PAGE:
The menu gave us some chuckles. It had been translated into English, so on offer were such delicacies as “salad of warm goats,” another salad consisting of “tomato, burned out toast, goat of Beaucet, snails of the old almond tree it croquille, marinaded vegetables,” and my favourite – cassolette de Saint Jacques, scallops, translated literally as “small dish of Holy Jacques.” Lynn told me that once she visited a small town that had translated its restaurant sign. In French it read, “Salon de the,” and in English, “Living-room of Tea.” Someone had looked in a dictionary and translated “salon” as “living room.” A linguist’s delight.

Replenished, now listening to Pergolesi’s Stabat Mater, we found Pernes-les-Fontaines, a lovely sleepy village, and wandered around, sticking to the shade – narrow sleeping streets, yellow stucco, old stone, blue and green shutters closed against the sun, swallows careening in the sky, not a breath of wind. Apparently there are 13th century frescoes somewhere, but it was so hot we did not search. We stumbled instead on a museum of local dress – an old draper’s store full of old quilts, embroidery and lace, top hats, dresses and a stack of Galeries Lafayette catalogues from the early 1900’s. The museum was created by local people with clothes and artefacts from their attics, lovingly displayed. Beautiful.

The final treat: la Fontaine de Vaucluse, a tourist mecca. The village features a powerful spring surging out of the earth, but we didn’t even get that far – again, in the heat, the thought of walking far or climbing was out of the question. We meandered, enjoying the rush of the ice-green river beside us; Chris bought several lemon slushies and a straw hat, and I bought some paper in an old paper mill. And then, slowly, we made our way home on roads so narrow there was sometimes barely room for 2 cars, Chris negotiating winding hairpin turns and I enjoying the view of plains and mountains. We stopped en route to buy cherries and supplies for tonight’s supper. Chris is barbequing chops and veggies and I’m making tomates provencales like Lynn’s – I hope, only they look much blacker than hers did – and a salad. All we can hear, right now, are birds and bees and the wind in the trees. It’s a song, it’s a rhyme and I’m going to sing it right now.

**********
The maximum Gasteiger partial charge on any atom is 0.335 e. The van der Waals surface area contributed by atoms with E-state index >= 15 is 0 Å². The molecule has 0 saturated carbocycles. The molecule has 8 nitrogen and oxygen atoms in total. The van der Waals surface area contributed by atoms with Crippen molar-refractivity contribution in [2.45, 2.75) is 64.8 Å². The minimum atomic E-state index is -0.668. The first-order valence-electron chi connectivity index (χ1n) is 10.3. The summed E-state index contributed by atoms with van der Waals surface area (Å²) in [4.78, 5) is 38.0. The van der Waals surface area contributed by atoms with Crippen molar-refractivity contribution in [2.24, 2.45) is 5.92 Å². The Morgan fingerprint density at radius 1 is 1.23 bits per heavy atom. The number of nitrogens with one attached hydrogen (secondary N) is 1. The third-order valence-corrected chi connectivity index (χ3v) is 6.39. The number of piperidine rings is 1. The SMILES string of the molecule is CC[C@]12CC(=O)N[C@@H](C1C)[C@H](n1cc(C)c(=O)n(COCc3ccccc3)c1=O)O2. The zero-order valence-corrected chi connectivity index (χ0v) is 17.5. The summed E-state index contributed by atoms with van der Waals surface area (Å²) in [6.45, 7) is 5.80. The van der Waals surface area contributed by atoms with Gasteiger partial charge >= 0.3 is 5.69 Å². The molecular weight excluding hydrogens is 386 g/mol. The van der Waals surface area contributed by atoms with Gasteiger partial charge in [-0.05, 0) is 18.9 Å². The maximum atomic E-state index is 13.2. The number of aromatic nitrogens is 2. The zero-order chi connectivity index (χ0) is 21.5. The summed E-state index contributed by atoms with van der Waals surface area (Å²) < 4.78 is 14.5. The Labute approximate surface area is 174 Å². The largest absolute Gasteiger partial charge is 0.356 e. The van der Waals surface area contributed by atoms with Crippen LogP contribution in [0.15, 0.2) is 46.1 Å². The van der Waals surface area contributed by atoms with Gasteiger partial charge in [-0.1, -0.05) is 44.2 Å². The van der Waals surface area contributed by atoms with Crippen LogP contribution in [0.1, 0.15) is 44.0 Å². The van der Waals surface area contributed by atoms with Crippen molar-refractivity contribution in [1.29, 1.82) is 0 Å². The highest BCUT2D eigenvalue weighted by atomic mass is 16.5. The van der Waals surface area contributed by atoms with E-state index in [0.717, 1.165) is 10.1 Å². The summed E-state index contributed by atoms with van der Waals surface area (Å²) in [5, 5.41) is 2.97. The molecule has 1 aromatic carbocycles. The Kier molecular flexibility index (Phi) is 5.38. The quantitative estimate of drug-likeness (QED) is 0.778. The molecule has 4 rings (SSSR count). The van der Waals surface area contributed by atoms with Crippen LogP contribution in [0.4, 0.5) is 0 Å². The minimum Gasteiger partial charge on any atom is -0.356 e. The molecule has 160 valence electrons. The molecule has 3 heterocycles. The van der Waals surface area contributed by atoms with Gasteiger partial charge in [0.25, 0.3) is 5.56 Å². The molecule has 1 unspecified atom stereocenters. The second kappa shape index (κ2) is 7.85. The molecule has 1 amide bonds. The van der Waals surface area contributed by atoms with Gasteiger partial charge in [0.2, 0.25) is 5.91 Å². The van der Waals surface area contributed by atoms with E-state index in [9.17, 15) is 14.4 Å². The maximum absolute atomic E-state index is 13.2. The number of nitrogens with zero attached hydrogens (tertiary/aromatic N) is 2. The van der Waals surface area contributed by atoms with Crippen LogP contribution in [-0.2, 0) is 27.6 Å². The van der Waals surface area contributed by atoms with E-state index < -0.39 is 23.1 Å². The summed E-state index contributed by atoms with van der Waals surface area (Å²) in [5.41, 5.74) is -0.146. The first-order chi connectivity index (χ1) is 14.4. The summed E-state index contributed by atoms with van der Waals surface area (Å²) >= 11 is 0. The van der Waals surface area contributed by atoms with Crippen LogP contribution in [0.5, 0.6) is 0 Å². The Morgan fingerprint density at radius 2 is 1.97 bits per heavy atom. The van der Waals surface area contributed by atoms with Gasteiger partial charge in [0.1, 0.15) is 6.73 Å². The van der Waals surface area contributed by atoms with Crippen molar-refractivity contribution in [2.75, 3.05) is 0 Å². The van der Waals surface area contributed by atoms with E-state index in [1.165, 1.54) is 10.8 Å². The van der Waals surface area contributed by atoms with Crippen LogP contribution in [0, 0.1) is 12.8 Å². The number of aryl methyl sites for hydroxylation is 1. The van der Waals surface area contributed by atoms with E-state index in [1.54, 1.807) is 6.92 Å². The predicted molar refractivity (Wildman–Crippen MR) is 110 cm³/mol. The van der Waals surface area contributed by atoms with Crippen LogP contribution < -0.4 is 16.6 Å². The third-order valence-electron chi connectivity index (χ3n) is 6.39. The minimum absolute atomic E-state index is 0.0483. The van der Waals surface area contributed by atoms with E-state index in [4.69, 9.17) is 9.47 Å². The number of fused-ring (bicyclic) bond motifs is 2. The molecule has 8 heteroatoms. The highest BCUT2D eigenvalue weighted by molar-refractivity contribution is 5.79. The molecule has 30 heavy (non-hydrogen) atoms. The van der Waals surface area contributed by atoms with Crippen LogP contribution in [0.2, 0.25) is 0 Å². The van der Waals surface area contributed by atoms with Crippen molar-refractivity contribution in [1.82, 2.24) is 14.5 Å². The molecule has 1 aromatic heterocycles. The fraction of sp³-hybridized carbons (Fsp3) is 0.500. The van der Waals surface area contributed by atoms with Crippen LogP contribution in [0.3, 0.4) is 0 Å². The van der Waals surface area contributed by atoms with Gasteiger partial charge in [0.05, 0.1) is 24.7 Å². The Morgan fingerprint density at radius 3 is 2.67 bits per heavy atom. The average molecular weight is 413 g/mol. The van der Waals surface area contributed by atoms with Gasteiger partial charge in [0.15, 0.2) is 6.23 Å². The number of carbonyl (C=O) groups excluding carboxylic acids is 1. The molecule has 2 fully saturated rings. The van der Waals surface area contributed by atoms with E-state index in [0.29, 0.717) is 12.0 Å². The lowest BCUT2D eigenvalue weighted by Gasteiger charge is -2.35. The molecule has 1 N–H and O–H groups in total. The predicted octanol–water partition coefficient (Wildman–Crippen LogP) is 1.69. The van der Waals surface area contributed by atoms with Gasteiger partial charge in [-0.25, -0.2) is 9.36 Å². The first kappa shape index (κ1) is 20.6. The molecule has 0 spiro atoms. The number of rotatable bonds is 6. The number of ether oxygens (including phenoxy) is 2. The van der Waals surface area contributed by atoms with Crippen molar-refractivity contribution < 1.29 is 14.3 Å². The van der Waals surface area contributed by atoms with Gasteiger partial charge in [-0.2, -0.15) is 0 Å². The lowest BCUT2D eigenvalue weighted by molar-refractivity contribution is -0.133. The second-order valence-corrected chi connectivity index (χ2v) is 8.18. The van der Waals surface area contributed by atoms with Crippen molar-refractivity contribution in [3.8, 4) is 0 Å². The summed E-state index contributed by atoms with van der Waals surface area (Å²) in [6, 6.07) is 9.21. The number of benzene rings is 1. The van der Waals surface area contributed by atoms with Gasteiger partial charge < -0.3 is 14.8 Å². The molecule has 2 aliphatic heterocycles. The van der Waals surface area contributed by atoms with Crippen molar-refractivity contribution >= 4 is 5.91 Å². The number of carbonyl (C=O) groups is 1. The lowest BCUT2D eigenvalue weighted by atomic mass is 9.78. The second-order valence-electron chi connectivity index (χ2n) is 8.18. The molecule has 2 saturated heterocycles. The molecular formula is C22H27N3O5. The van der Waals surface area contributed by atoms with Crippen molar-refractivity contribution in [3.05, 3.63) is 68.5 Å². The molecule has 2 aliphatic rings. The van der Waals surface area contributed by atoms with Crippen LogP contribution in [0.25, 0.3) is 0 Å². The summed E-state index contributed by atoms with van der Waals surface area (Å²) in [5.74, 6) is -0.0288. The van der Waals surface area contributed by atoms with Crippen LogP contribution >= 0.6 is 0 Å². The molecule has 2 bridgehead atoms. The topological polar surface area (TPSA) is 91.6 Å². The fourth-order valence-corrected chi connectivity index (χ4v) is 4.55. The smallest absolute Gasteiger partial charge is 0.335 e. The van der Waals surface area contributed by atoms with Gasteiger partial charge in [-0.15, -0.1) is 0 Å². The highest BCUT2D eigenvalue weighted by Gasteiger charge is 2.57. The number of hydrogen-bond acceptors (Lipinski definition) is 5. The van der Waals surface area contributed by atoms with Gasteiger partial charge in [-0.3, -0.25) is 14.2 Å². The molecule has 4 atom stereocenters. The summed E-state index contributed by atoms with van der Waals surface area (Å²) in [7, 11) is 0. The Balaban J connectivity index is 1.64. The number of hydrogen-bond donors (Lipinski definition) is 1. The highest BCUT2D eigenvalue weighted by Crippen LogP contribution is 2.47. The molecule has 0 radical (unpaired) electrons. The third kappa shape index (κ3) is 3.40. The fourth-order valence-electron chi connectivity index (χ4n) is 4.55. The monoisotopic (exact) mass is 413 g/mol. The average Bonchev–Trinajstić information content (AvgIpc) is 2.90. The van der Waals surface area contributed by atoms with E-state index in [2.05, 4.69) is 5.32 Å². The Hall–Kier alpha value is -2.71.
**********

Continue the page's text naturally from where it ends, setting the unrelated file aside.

Share

Share
Tweet
Share
Pin

Leave a Reply

Your email address will not be published. Required fields are marked *

About Beth

I began keeping a journal at the age of nine. Nearly fifty years later, I started this online journal, sharing reflections, reviews, updates, and the occasional secret.

Some Blogs I Follow

Chris Walks
This blog evolves. It once was about travels. Now it’s a reason to be at the keyboard that I value.

 

Theresa Kishkan
Theresa Kishkan is a writer living on the Sechelt Peninsula on the west coast of Canada.

 

I walk on. With my feet, and in my mind as well.

 

Carrie Snyder
Wherever you’ve come from, wherever you’re going, consider this space a place for reflection and pause.

 

Juliet in Paris, Spain and Beyond
Juliet is a Canadian who’s lived for decades in Paris and writes about her travels and the many things that interest her.

 

Archives